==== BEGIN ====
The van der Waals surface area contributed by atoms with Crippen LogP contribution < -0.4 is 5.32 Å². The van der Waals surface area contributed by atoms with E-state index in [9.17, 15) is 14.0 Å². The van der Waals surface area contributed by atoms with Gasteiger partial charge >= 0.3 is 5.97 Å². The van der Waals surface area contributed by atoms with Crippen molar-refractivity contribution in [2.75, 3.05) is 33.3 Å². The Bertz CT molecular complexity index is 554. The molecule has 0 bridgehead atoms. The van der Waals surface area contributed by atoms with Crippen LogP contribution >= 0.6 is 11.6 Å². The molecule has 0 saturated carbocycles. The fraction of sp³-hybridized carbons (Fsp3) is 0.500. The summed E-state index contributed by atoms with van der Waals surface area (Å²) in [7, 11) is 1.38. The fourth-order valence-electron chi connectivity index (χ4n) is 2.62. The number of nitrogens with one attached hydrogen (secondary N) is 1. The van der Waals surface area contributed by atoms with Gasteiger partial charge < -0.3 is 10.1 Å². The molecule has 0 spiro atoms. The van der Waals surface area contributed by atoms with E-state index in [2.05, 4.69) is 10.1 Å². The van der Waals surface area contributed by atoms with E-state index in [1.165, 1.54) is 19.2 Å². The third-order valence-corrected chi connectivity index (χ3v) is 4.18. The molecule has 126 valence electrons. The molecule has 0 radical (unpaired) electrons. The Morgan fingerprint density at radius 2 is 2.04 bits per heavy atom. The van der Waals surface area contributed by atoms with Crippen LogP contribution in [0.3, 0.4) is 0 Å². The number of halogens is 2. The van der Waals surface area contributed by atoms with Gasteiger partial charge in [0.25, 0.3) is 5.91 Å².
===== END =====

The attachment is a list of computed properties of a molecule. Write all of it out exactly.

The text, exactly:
The van der Waals surface area contributed by atoms with Crippen LogP contribution < -0.4 is 5.32 Å². The van der Waals surface area contributed by atoms with E-state index in [9.17, 15) is 14.0 Å². The van der Waals surface area contributed by atoms with Gasteiger partial charge >= 0.3 is 5.97 Å². The van der Waals surface area contributed by atoms with Crippen molar-refractivity contribution in [2.75, 3.05) is 33.3 Å². The Bertz CT molecular complexity index is 554. The molecule has 0 bridgehead atoms. The van der Waals surface area contributed by atoms with Crippen LogP contribution >= 0.6 is 11.6 Å². The molecule has 0 saturated carbocycles. The fraction of sp³-hybridized carbons (Fsp3) is 0.500. The summed E-state index contributed by atoms with van der Waals surface area (Å²) in [7, 11) is 1.38. The fourth-order valence-electron chi connectivity index (χ4n) is 2.62. The number of nitrogens with one attached hydrogen (secondary N) is 1. The van der Waals surface area contributed by atoms with Gasteiger partial charge < -0.3 is 10.1 Å². The molecule has 0 spiro atoms. The van der Waals surface area contributed by atoms with E-state index in [2.05, 4.69) is 10.1 Å². The van der Waals surface area contributed by atoms with E-state index in [1.165, 1.54) is 19.2 Å². The third-order valence-corrected chi connectivity index (χ3v) is 4.18. The molecule has 126 valence electrons. The molecule has 0 radical (unpaired) electrons. The Morgan fingerprint density at radius 2 is 2.04 bits per heavy atom. The van der Waals surface area contributed by atoms with Crippen LogP contribution in [0.3, 0.4) is 0 Å². The number of halogens is 2. The van der Waals surface area contributed by atoms with Gasteiger partial charge in [0.25, 0.3) is 5.91 Å².